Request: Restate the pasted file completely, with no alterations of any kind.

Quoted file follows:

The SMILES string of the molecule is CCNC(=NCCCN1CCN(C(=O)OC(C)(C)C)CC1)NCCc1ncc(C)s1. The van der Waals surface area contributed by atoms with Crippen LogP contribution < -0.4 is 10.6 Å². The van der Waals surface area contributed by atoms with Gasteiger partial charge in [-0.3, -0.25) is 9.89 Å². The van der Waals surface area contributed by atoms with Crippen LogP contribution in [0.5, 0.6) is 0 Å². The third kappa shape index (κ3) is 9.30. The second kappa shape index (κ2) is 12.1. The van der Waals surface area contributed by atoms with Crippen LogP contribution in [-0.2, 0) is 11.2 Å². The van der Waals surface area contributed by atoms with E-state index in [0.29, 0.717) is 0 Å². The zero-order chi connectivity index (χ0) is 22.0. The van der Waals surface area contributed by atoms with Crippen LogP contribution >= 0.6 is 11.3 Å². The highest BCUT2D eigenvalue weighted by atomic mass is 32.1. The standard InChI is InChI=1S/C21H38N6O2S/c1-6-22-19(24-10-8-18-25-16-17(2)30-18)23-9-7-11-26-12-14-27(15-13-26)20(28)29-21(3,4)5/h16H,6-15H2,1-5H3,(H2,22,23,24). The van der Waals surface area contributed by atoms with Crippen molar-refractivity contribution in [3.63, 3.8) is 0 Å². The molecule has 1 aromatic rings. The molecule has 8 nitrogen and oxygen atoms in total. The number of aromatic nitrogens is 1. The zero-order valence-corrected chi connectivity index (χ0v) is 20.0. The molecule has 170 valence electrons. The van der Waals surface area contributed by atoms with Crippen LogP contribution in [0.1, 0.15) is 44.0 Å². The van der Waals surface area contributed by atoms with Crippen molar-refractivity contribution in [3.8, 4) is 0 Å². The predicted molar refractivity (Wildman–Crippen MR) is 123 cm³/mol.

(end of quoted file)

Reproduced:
The SMILES string of the molecule is CCNC(=NCCCN1CCN(C(=O)OC(C)(C)C)CC1)NCCc1ncc(C)s1. The van der Waals surface area contributed by atoms with Crippen LogP contribution < -0.4 is 10.6 Å². The van der Waals surface area contributed by atoms with Gasteiger partial charge in [-0.3, -0.25) is 9.89 Å². The van der Waals surface area contributed by atoms with Crippen LogP contribution in [0.5, 0.6) is 0 Å². The third kappa shape index (κ3) is 9.30. The second kappa shape index (κ2) is 12.1. The van der Waals surface area contributed by atoms with Crippen LogP contribution in [-0.2, 0) is 11.2 Å². The van der Waals surface area contributed by atoms with E-state index in [0.29, 0.717) is 0 Å². The zero-order chi connectivity index (χ0) is 22.0. The van der Waals surface area contributed by atoms with Crippen LogP contribution >= 0.6 is 11.3 Å². The highest BCUT2D eigenvalue weighted by atomic mass is 32.1. The standard InChI is InChI=1S/C21H38N6O2S/c1-6-22-19(24-10-8-18-25-16-17(2)30-18)23-9-7-11-26-12-14-27(15-13-26)20(28)29-21(3,4)5/h16H,6-15H2,1-5H3,(H2,22,23,24). The van der Waals surface area contributed by atoms with Crippen molar-refractivity contribution in [3.63, 3.8) is 0 Å². The molecule has 1 aromatic rings. The molecule has 8 nitrogen and oxygen atoms in total. The number of aromatic nitrogens is 1. The zero-order valence-corrected chi connectivity index (χ0v) is 20.0. The molecule has 170 valence electrons. The van der Waals surface area contributed by atoms with Crippen LogP contribution in [0.1, 0.15) is 44.0 Å². The van der Waals surface area contributed by atoms with Crippen molar-refractivity contribution in [3.8, 4) is 0 Å². The predicted molar refractivity (Wildman–Crippen MR) is 123 cm³/mol.